Daily Prompt: Walking on the Moon

by Krista on February 23, 2014 — What giant step did you take in which you hoped your leg wouldn’t break? Was it worth it, were you successful in walking on the moon, or did your leg break?

I was born in Brooklyn, New York in March 1947. By the end of 1977 I found myself at emotional loose-ends. I was closing the book on chapter one of my life and looking for the next part of the story. Which is why, in January 1978, I tossed everything into a couple of trunks, got permission to take my son with me … and ran away to join the circus. Well, not the circus. I made Aaliyah and went to live in Israel which is very similar. I’d wanted to go there since I was an overly romantic teenage girl with visions of Ari Ben Canaan stuffed in my head.

I had a bunch of reasons for going, though the bottom line was a persistent hunger for adventure and a yearning for romance. It went like this:

  • My marriage was over. I wanted to get on with life and being very far away seemed like a fine choice
  • I wanted to put an ocean between me and my father. I forgot this would put an ocean between me and everyone else, too
  • My idea of Israel was gleaned entirely from books, movies and Mom — but it sounded great
  • I wanted to get out of my safety zone and into a wider world. I was bored
  • I wanted culture shock. To immerse myself in a different society. Really bored
  • I was tired of suburban life and wanted to do something big. Or, in other words, I was really, really bored.

How did it go? I gave up a lot to go there. Everything. Except my son. Divorce is easy if you hand everything to your ex and take a hike. I probably should have made a better settlement but I was young. Freedom was worth everything. Eventually I came to realize money matters too, but back then, it didn’t seem all that important.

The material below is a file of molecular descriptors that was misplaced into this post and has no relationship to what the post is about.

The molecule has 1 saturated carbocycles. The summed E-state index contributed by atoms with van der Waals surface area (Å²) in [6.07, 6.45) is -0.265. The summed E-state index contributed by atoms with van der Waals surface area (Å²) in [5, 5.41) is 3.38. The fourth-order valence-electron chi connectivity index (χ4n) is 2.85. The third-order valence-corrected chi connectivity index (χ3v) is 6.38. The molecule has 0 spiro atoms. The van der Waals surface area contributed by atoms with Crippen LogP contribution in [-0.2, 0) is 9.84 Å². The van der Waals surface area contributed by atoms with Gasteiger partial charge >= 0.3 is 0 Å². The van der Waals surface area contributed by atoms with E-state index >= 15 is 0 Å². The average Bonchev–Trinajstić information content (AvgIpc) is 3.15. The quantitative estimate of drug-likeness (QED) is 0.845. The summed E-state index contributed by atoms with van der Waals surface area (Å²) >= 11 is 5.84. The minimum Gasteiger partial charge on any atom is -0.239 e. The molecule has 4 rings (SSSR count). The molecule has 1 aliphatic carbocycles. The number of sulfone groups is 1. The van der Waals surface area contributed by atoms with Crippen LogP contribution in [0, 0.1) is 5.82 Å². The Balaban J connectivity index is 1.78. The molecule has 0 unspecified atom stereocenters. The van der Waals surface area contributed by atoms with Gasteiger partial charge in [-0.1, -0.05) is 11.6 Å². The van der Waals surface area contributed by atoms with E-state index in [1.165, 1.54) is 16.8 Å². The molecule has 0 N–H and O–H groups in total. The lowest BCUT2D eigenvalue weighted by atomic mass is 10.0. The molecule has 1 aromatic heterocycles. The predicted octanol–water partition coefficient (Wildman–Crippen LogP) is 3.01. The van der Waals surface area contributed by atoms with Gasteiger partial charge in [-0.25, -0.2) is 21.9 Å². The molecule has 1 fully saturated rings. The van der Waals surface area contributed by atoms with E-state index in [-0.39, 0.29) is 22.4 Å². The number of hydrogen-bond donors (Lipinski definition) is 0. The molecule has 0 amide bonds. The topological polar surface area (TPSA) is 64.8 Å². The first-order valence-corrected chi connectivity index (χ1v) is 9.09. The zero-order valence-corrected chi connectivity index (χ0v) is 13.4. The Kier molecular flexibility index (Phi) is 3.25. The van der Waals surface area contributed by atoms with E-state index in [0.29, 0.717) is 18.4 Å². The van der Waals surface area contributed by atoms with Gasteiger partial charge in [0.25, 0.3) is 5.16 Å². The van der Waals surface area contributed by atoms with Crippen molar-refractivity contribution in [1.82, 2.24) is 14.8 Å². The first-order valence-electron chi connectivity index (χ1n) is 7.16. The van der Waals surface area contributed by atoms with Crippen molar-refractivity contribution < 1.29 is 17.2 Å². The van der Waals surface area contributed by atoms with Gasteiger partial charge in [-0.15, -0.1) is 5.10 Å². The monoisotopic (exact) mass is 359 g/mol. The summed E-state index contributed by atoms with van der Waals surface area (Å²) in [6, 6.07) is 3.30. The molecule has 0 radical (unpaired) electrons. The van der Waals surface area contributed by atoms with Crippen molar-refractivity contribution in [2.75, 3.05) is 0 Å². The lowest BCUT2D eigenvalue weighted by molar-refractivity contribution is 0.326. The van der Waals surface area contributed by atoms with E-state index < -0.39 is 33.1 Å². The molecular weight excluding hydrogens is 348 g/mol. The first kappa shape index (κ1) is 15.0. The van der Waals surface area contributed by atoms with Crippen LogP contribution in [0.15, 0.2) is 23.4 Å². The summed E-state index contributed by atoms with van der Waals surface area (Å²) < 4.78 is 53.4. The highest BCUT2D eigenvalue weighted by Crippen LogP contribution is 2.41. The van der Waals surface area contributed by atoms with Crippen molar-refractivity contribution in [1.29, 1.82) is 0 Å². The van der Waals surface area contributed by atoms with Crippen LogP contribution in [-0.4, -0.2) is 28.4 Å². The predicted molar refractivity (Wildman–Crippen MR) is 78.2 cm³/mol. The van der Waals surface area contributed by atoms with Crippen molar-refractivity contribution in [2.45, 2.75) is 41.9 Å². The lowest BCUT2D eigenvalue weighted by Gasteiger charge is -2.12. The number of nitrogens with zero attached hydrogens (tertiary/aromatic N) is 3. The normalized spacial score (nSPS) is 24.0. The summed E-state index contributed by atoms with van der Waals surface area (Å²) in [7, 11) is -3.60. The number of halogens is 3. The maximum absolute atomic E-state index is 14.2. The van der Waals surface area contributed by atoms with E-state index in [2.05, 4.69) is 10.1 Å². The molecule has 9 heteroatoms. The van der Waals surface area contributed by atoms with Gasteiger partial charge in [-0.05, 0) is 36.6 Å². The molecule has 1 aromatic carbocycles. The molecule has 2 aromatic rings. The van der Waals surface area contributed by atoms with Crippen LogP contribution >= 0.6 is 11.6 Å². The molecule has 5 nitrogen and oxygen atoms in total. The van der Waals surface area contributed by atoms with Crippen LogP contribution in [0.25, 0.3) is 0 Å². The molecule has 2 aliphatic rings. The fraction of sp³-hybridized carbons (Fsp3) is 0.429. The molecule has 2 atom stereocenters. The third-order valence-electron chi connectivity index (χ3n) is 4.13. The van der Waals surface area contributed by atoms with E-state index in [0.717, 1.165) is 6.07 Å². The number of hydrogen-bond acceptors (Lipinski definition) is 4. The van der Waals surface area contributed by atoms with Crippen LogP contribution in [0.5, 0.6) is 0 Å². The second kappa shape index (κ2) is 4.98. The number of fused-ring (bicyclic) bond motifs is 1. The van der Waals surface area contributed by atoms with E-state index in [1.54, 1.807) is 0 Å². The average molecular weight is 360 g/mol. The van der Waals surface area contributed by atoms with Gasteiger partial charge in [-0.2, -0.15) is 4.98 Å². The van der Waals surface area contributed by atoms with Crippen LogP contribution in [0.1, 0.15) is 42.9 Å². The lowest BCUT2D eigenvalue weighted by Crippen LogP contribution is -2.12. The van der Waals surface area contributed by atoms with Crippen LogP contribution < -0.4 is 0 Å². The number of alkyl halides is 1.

I got plenty of excitement. I got layer upon layer of history, the ghosts of millennium walking with me on the walls of the Old City of Jerusalem. I got romance too, but not the sweaty, breast-heaving sort. It was the romance of discovery, more interesting than I dreamed. All in all, a worthy adventure.

Where I used to live.

Where I used to live.

I learned a lot in Israel. I discovered how provincial and ignorant I was. I learned how inaccurate the international press is, that everything you read about the Middle East is slanted. Sometimes, it’s completely untrue. As in “that never happened.”

Israelis — like other people — are not of one mind. Israelis don’t walk, talk and think in lock-step. If you know anything about Jewish culture, the idea that millions of Jews could live together and agree on anything (much less everything) is funny. Get three Jews in a room and you’ll have 4 — or more — opinions. With millions of Jews all packed together? Imagine the possibilities.

When I am asked about Israel, I find myself saying: “It’s complicated.” Which translates to “The amount of time it would take me to answer your question exceeds any real interest you have in the subject. ” Where Israel is concerned, it’s always complicated. Because everyone is right. And wrong.

Flaws and all, it’s the only place on earth where Jews live by a Jewish calendar, where we aren’t a tiny minority. We need Israel as our safe place when nowhere else will take us in. It’s not paranoia — it’s history. Without Israel, Jews are fragile nomads, blowing with the winds of war and public sentiment.



What brought me back?

I’m American. This land is my land (please join in for the chorus). The seasons sync with my body. I can smell the salt air of the Atlantic. The trees are the right color and they turn gold in autumn. After 9 years away, I needed to come home.

I’m glad I went, glad I stayed but very glad I came back.

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Categories: History, Israel, Personal, Politics

Tags: , , , , , , , , ,

21 replies

  1. there does seem go be places we ‘belong’.